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JAMA Patient Page |

Hemorrhagic Stroke FREE

Janet M. Torpy, MD, Writer; Alison E. Burke, MA, Illustrator; Richard M. Glass, MD, Editor
JAMA. 2010;303(22):2312. doi:10.1001/jama.303.22.2312.
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A stroke occurs when brain tissue is damaged because there is not enough blood flow or oxygen delivery to the brain's cells. Ischemic strokes are a result of lack of blood flow. Different types of ischemic stroke may be due to blockage in the arteries that supply blood to the brain (such as in carotid artery disease), a clot in the smaller arteries in the brain itself (thrombotic stroke), a blood clot from the heart that travels to the brain (embolic stroke), or poor flow to the brain because of heart failure. Damage caused by bleeding into or around the brain is called a hemorrhagic stroke. Hemorrhagic strokes are less common than ischemic strokes but cause a significant number of deaths worldwide. Hemorrhagic strokes are also responsible for severe, nonfatal damage to brain tissue that can leave individuals paralyzed or weak, with difficulty speaking, swallowing, thinking properly, or doing activities of daily living. The June 9, 2010, issue of JAMA contains an article about hemorrhagic stroke.


Call for emergency medical care immediately—dial 9-1-1 in the US and Canada

  • Sudden weakness or numbness of the face, arm, or leg, especially on one side

  • Sudden confusion, trouble speaking, or trouble understanding

  • Sudden trouble seeing in one or both eyes

  • Sudden difficulty walking, dizziness, loss of balance, or loss of coordination

  • Sudden severe headaches with no known cause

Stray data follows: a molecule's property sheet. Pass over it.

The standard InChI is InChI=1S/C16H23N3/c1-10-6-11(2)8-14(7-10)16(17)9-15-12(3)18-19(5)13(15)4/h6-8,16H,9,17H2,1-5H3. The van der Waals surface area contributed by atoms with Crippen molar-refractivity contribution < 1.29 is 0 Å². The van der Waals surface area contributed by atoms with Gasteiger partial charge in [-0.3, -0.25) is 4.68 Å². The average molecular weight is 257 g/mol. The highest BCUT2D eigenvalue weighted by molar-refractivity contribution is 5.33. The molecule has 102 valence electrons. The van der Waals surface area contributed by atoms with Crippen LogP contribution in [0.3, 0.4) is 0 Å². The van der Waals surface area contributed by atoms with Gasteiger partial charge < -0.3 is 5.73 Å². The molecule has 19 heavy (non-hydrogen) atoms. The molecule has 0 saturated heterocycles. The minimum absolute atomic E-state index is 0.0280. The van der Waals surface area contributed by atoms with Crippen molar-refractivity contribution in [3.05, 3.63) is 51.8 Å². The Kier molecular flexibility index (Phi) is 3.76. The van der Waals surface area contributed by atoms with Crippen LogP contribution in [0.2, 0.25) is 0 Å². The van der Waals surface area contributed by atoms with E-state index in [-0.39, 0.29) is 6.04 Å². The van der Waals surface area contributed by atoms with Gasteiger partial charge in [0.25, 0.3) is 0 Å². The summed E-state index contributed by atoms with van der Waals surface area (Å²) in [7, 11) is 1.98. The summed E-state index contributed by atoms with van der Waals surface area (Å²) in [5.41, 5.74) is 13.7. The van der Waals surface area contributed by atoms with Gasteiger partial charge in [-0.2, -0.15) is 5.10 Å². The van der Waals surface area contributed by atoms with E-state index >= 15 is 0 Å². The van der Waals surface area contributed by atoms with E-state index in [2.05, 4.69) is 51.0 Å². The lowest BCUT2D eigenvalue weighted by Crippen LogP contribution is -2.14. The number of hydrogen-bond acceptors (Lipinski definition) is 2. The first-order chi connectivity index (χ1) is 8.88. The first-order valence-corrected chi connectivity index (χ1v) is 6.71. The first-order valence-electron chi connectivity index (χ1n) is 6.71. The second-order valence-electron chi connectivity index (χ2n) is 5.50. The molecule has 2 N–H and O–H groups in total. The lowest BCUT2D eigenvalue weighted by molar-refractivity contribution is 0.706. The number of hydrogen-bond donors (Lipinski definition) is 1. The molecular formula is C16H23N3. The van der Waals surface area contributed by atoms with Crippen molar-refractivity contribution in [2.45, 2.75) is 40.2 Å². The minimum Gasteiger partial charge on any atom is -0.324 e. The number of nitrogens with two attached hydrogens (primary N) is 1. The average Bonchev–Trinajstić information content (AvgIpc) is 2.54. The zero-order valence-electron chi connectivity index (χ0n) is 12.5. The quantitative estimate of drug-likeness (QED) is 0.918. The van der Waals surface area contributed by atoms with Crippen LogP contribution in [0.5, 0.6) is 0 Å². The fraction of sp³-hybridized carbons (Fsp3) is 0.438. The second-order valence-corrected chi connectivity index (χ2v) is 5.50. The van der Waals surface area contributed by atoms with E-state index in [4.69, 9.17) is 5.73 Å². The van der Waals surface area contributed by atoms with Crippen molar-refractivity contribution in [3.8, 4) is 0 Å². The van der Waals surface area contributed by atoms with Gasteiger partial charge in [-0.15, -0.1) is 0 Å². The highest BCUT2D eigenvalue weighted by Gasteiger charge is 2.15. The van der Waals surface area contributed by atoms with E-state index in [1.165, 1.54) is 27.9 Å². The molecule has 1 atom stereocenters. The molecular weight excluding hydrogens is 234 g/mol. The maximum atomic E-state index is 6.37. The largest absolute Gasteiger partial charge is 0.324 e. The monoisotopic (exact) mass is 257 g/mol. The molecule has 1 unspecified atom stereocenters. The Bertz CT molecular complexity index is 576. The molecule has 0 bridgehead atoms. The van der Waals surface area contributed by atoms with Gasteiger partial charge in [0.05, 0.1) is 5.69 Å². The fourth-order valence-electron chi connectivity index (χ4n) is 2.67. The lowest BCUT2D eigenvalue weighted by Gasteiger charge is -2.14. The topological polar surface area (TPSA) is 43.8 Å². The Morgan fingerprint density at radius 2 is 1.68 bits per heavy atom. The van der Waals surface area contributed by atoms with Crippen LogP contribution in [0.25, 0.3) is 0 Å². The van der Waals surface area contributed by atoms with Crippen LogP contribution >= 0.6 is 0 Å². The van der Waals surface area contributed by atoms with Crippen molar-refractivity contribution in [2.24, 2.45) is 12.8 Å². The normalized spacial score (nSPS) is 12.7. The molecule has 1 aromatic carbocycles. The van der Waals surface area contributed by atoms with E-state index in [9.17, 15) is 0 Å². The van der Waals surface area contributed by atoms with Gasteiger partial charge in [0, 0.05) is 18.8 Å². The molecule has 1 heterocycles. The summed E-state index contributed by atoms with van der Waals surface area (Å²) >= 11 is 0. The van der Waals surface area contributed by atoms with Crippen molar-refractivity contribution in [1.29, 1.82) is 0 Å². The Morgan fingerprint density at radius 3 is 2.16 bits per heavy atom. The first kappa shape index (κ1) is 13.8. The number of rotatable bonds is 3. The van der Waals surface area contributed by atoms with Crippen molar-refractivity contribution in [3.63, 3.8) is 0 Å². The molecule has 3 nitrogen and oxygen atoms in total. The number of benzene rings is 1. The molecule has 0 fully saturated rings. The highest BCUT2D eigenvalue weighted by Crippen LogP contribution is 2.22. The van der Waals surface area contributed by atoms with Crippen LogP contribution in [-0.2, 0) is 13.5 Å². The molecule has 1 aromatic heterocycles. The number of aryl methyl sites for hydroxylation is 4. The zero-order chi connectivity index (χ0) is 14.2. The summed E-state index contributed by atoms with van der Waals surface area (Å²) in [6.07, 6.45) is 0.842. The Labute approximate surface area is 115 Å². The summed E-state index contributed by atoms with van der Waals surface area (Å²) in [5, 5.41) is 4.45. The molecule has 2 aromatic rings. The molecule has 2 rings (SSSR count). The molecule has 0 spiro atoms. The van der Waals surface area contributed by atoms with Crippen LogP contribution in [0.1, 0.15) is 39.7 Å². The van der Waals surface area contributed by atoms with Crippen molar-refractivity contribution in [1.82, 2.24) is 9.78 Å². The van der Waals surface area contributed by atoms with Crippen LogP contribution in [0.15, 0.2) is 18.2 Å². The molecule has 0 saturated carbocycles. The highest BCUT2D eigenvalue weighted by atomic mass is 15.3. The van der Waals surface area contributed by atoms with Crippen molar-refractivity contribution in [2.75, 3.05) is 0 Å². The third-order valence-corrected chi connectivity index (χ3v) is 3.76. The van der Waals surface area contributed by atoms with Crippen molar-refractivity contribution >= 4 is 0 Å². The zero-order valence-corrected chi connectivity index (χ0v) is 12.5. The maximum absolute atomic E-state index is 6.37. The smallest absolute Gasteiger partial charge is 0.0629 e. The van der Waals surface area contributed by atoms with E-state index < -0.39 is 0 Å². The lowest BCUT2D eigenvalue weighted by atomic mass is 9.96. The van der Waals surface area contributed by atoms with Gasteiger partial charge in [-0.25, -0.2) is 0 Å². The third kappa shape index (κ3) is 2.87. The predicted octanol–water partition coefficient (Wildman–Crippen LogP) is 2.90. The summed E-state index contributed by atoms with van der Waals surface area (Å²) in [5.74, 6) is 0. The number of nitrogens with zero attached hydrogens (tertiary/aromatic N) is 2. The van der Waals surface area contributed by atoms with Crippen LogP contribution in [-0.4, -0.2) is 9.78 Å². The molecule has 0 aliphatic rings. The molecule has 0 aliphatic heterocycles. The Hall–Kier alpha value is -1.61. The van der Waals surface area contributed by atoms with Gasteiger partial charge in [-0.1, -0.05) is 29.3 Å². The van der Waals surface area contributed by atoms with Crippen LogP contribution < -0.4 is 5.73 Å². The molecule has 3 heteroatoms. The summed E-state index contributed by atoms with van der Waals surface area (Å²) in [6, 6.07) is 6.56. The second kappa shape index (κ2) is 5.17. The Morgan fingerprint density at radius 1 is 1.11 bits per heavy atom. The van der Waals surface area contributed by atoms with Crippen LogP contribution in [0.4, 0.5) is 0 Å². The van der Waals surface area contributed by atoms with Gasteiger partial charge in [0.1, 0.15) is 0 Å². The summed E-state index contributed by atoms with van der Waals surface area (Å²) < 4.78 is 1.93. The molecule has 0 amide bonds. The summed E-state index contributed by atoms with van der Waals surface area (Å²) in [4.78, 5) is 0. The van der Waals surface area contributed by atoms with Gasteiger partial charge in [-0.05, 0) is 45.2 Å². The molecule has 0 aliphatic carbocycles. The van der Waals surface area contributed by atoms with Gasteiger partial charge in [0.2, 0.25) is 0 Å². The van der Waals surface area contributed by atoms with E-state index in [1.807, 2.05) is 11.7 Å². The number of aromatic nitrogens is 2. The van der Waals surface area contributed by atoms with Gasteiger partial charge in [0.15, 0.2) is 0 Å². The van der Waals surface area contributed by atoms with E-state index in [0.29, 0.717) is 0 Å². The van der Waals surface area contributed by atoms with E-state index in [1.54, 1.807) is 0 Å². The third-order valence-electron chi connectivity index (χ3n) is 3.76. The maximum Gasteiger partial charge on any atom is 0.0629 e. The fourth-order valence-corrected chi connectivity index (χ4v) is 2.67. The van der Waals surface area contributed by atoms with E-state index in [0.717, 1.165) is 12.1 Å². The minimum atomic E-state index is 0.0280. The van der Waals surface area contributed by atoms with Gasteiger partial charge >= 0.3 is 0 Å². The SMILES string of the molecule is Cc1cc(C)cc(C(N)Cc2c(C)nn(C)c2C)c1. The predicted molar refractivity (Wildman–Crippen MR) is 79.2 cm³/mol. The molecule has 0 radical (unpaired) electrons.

A focused medical history and physical examination, combined with computed tomography (CT scan) of the head, establish the diagnosis of stroke. It is important to rapidly evaluate persons who may be having a stroke in order to begin appropriate treatment and to try to limit lasting damage to the brain from a stroke.


  • Hypertension (high blood pressure) is the most important risk factor for hemorrhagic stroke.

  • Anticoagulant (blood thinning) medications make bleeding into the brain more likely, especially if taken improperly or in large doses.

  • Cerebral (brain) aneurysms (enlargements of blood vessels)

  • Substance abuse

  • Family history of strokes

  • Smoking, diabetes, high cholesterol, obesity, and a sedentary lifestyle are risk factors for all types of strokes.


Treating a hemorrhagic stroke involves stopping any ongoing bleeding in the brain. Surgical treatment may be necessary to stop bleeding, to remove a blood clot, to clip an aneurysm, or to relieve excess pressure on the brain. Medications are often required to treat high blood pressure. Blood product transfusion may be necessary, and life support may be required if a hemorrhagic stroke is severe.



To find this and previous JAMA Patient Pages, go to the Patient Page Index on JAMA's Web site at http://www.jama.com. Many are available in English and Spanish. A Patient Page on transient neurological attacks was published in the December 26, 2007, issue; and one on hypertension was published in the May 26, 2010, issue.

Sources: American Stroke Association, National Institute of Neurological Disorders and Stroke, National Stroke Association, American Academy of Neurology

The JAMA Patient Page is a public service of JAMA. The information and recommendations appearing on this page are appropriate in most instances, but they are not a substitute for medical diagnosis. For specific information concerning your personal medical condition, JAMA suggests that you consult your physician. This page may be photocopied noncommercially by physicians and other health care professionals to share with patients. To purchase bulk reprints, call 312/464-0776.




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